It's hard to believe that's the same George W. Bush. Since taking office -- and especially in the last couple weeks -- Bush's personal faith has turned highly public, arguably more so than any modern President. What's important is not that Bush is talking about God more, but that he's talking about him differently. We are witnessing a shift in Bush's theology--from talking mostly about a Wesleyan theology of "personal transformation" to describing a Calvinist "divine plan" laid out by a sovereign God for the country and himself. This shift has the potential to affect Bush's approach to terrorism, Iraq and his presidency.
On Thursday, at the National Prayer Breakfast, for instance, Bush said, "we can be confident in the ways of Providence... Behind all of life and all of history, there's a dedication and purpose, set by the hand of a just and faithful God."
Calvin, whose ideas are critical to contemporary evangelical thought, focused on the idea of a powerful God who governs "the vast machinery of the whole world." Bush has made several statements indicating he believes God is involved in world events and that he and America have a divinely guided mission:
A month after the World Trade Center attack, World Magazine, a conservative Christian publication, quoted Tim Goeglein, deputy director of White House public liaison, saying, "I think President Bush is God's man at this hour, and I say this with a great sense of humility." Time magazine reported that "Privately, Bush even talked of being chosen by the grace of God to lead at that moment." The net effect is a theology that seems to imply that God is intervening in events, is on America's side, and has chosen Bush to be in the White House at this critical moment.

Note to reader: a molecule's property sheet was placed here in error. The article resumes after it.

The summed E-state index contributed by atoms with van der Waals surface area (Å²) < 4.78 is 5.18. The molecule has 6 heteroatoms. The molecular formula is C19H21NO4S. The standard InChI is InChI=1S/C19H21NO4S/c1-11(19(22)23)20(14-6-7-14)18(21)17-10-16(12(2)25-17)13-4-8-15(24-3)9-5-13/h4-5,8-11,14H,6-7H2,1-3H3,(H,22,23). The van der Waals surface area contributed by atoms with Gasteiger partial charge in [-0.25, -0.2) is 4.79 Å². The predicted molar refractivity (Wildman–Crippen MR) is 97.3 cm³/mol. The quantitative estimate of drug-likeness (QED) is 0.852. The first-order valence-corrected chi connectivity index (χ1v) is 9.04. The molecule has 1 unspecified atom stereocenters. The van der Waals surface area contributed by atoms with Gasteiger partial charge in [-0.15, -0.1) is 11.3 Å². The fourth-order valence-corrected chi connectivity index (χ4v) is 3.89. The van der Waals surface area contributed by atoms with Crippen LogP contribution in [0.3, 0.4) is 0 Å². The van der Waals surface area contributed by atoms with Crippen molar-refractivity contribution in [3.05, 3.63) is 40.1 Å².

"All sorts of warning signals ought to go off when a sense of personal chosenness and calling gets translated into a sense of calling and mission for a nation," says Robin Lovin, a United Methodist ethicist and professor of religion and political thought at Southern Methodist University in Dallas. Lovin says what the President seems to be lacking is theological humility and an awareness of moral ambiguity.
Richard Land, a top Southern Baptist leader with close ties to the White House, argues that Bush's sense of divine oversight is part of why he has become such a good wartime leader. He brings a moral clarity and self-confidence that inspires Americans and scares enemies. "We don't inhabit that relativist universe [of European leaders]," Land says. "We really believe some things are good and some things bad."
It's even possible that Bush's belief in America's moral rightness makes the country's military threats seem more genuine because the world thinks Bush is "on a mission."
Presidents have always used Scripture in their speeches as a source of poetry and morality, according to Michael Waldman, President Clinton's chief speechwriter, author of "POTUS Speaks" and now a visiting professor at Harvard's Kennedy School of Government. Lincoln, he says, was the first President to use the Bible extensively in his speeches, but one of the main reasons was that his audience knew the Bible--Lincoln was using what was then common language. Theodore Roosevelt, in his 1912 speech to the Progressive Party, closed with these words: "We stand at Armageddon, and we battle for the Lord." Carter, Reagan and Clinton all used Scripture, but Waldman says their use was more as a "grace note."